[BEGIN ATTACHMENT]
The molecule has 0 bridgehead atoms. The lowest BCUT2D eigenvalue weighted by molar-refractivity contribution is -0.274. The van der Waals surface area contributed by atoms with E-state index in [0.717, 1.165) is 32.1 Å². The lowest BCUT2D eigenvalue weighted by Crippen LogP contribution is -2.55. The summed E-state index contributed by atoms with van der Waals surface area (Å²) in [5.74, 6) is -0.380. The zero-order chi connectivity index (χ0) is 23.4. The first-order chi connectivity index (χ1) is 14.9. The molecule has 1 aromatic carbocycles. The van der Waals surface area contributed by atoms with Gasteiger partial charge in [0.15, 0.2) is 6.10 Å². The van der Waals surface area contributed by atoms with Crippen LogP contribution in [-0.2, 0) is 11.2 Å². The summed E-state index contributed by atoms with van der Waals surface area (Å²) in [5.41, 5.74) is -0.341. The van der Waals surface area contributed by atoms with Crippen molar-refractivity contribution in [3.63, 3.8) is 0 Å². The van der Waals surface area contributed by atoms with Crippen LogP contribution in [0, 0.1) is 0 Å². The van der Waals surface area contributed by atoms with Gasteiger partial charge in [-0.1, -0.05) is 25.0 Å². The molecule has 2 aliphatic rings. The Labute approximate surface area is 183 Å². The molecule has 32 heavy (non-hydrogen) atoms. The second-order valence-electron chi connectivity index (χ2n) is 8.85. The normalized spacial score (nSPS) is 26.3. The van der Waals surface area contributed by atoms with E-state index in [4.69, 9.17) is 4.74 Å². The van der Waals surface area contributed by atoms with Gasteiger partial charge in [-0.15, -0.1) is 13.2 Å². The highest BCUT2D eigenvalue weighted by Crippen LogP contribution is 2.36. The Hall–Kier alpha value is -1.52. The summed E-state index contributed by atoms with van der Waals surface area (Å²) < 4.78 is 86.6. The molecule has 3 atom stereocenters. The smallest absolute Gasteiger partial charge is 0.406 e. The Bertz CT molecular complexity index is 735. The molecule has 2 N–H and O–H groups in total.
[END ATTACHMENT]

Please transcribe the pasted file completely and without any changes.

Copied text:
The molecule has 0 bridgehead atoms. The lowest BCUT2D eigenvalue weighted by molar-refractivity contribution is -0.274. The van der Waals surface area contributed by atoms with E-state index in [0.717, 1.165) is 32.1 Å². The lowest BCUT2D eigenvalue weighted by Crippen LogP contribution is -2.55. The summed E-state index contributed by atoms with van der Waals surface area (Å²) in [5.74, 6) is -0.380. The zero-order chi connectivity index (χ0) is 23.4. The first-order chi connectivity index (χ1) is 14.9. The molecule has 1 aromatic carbocycles. The van der Waals surface area contributed by atoms with Gasteiger partial charge in [0.15, 0.2) is 6.10 Å². The van der Waals surface area contributed by atoms with Crippen LogP contribution in [-0.2, 0) is 11.2 Å². The summed E-state index contributed by atoms with van der Waals surface area (Å²) in [5.41, 5.74) is -0.341. The van der Waals surface area contributed by atoms with Crippen molar-refractivity contribution in [3.63, 3.8) is 0 Å². The van der Waals surface area contributed by atoms with Crippen LogP contribution in [0, 0.1) is 0 Å². The van der Waals surface area contributed by atoms with Gasteiger partial charge in [-0.1, -0.05) is 25.0 Å². The molecule has 2 aliphatic rings. The Labute approximate surface area is 183 Å². The molecule has 32 heavy (non-hydrogen) atoms. The second-order valence-electron chi connectivity index (χ2n) is 8.85. The normalized spacial score (nSPS) is 26.3. The van der Waals surface area contributed by atoms with E-state index in [4.69, 9.17) is 4.74 Å². The van der Waals surface area contributed by atoms with Gasteiger partial charge in [-0.15, -0.1) is 13.2 Å². The highest BCUT2D eigenvalue weighted by Crippen LogP contribution is 2.36. The Hall–Kier alpha value is -1.52. The summed E-state index contributed by atoms with van der Waals surface area (Å²) < 4.78 is 86.6. The molecule has 3 atom stereocenters. The smallest absolute Gasteiger partial charge is 0.406 e. The Bertz CT molecular complexity index is 735. The molecule has 2 N–H and O–H groups in total.